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Iowa Travel Guide: sunset at Five Island Lake, Emmersburg, IowaIowa Travel Guide: sunset at Five Island Lake, Emmersburg, Iowa
photo sourcehttps://commons.wikimedia.org/wiki/File:Emmetsburg,_Iowa_-_Five_Island_Lake_at_sunset.jpg
authorshipDavid Morris

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Iowa is a landlocked state in Midwestern United States. It covers an area of 56,272 sq miles (145,743 sq km) in the American Heartland. Iowa is bordered by Minnesota to the north, Wisconsin to the northeast, Illinois to the northwest, Missouri to the south, Nebraska to the west and South Dakota to the northwest. The state has a population of just over 3 million people. Its capital and largest city is Des Moines.

Iowa was originally part of the French colony of New France. It was first documented by European explorers Jacques Marquette and Louis Jolliet who arrived there when they travelled up the Mississippi River in 1673.

Sunrise at Five Island Lake, Emmetsburg, IowaSunrise at Five Island Lake, Emmetsburg, Iowa
photo sourcehttps://commons.wikimedia.org/wiki/File:Lake_morning_%28hdr%29_%281759580544%29.jpg
authorshipDavid Morris

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Des Moines, capital and biggest city in IowaDes Moines, capital and biggest city in Iowa
photo sourcehttps://commons.wikimedia.org/wiki/File:Des_Moines_skyline.jpg
authorshipTim Kiser

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Iowa was brought into the United States through the Louisiana Purchase, and became the 29th state in the Union on 28 December, 1846, when President James K. Polk signed Iowa's admission bill. From the mid 19th to the early 20th century, Iowa grew rapidly as a major agricultural state. The Great Depression and the Second World War were catalysts in transitioning Iowa's economy from agriculture to include manufacturing, so much the better, as the Farm Crisis of the 1980's brought a major recession to the state, with widespread poverty not seen since the Great Depression.

The result of the Farm Crisis is that the economy of Iowa continued to metamorphose, becoming less dependent on agriculture as it embraces other sectors such as biotechnology, finance and insurance services. Surprisingly, Iowa now has a predominantly urban population.

First Baptist Church, Davenport, IowaFirst Baptist Church, Davenport, Iowa
photo sourcehttps://commons.wikimedia.org/wiki/File:First_Baptist_Church_%28Davenport,_Iowa%29.jpg
authorshipCtjf83

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Travel to Iowa

The main highway into Iowa is Interstate-80 that cuts across the state from east to west. Interstate-35 cuts through the state from north to south. Both highways pass through Des Moines, the capital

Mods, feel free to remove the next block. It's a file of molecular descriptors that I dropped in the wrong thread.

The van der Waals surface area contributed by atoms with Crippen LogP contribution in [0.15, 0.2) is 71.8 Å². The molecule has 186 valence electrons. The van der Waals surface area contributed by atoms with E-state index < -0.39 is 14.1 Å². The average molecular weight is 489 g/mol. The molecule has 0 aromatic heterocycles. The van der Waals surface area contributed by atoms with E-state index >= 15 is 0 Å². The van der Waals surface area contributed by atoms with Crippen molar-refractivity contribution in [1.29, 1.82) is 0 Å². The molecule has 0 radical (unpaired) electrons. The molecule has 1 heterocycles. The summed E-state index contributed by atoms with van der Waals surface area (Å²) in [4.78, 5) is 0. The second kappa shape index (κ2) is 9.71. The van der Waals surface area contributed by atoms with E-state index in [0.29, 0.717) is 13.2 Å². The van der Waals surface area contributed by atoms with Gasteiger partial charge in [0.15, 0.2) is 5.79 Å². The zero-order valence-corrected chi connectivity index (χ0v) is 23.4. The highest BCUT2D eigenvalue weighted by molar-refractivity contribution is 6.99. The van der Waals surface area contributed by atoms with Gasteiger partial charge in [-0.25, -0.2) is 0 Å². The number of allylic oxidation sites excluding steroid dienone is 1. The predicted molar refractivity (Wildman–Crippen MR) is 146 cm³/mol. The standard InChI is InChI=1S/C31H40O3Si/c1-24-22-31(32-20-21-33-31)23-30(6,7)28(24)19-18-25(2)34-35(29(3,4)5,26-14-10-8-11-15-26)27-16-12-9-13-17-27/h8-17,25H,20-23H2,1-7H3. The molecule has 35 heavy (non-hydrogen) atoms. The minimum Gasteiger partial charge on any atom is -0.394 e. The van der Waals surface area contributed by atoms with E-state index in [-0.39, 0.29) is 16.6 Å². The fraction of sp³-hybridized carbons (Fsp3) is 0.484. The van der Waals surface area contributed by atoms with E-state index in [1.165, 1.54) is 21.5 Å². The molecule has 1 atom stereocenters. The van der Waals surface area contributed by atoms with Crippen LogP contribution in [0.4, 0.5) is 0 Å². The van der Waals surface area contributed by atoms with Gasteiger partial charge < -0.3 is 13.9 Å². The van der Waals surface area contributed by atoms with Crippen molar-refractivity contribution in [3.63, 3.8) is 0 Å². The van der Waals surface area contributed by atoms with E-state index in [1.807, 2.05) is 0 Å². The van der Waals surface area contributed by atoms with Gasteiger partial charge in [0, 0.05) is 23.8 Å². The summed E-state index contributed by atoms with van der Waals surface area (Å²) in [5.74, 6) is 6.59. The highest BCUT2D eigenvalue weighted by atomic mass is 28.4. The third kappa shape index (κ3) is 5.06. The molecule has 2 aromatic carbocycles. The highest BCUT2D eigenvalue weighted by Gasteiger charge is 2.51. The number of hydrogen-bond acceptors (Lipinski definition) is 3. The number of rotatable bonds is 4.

Travel within Iowa

Many parts of Iowa are rural, so it is best to have a car at your disposal if you intend to explore the state extensively.

Bear Creek, Story county, IowaBear Creek, Story county, Iowa
photo sourcehttps://commons.wikimedia.org/wiki/File:Riparian_buffer_on_Bear_Creek_in_Story_County,_Iowa.jpg
authorshipUSDA

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Cities in Iowa

Cities in Iowa sorted by population, according to 2009 estimate, rounded to the nearest thousand.
  1. Des Moines (198,000)
    Capital and biggest city in Iowa.

  2. Cedar Rapids (128,000)
    One of the few cities in the world where its governmental offices are on a municipal island.

  3. Davenport (101,000)
    One of the Quad cities along with Bettendorf, Moline, East Moline and Rock Island.

  4. Sioux City (83,000)
    City on the western border of Iowa.

  5. Iowa City (69,000)
    City in central eastern Iowa, and was the first capital city of the state.

  6. Waterloo (67,000)
    City established along the Cedar River.

  7. Council Bluffs (60,000)
    City in southwestern Iowa.

  8. Dubuque (57,000)
    Oldest city in Iowa, established in 1788 by French explorer Julian Dubuque.

  9. Ames (56,800)
    City in the central part of Iowa.

  10. West Des Moines (56,500)
    Second largest city in the Des Moines metropolitan area.

  11. Ankeny (43,300)
    A small city in central Iowa.

  12. Cedar Falls (38,600)
    City within the Cedar Falls-Waterloo metropolitan area.

Places of Interest in Iowa

  1. Amana Colonies
    Settlement of a German religious sxect that arrived there in the 1850's.

  2. Living History Farms
    An outdoor agricultural museum open from May to October demonstrating the lifestyle in the 18th to early 20th centuries.

National Monuments in Iowa

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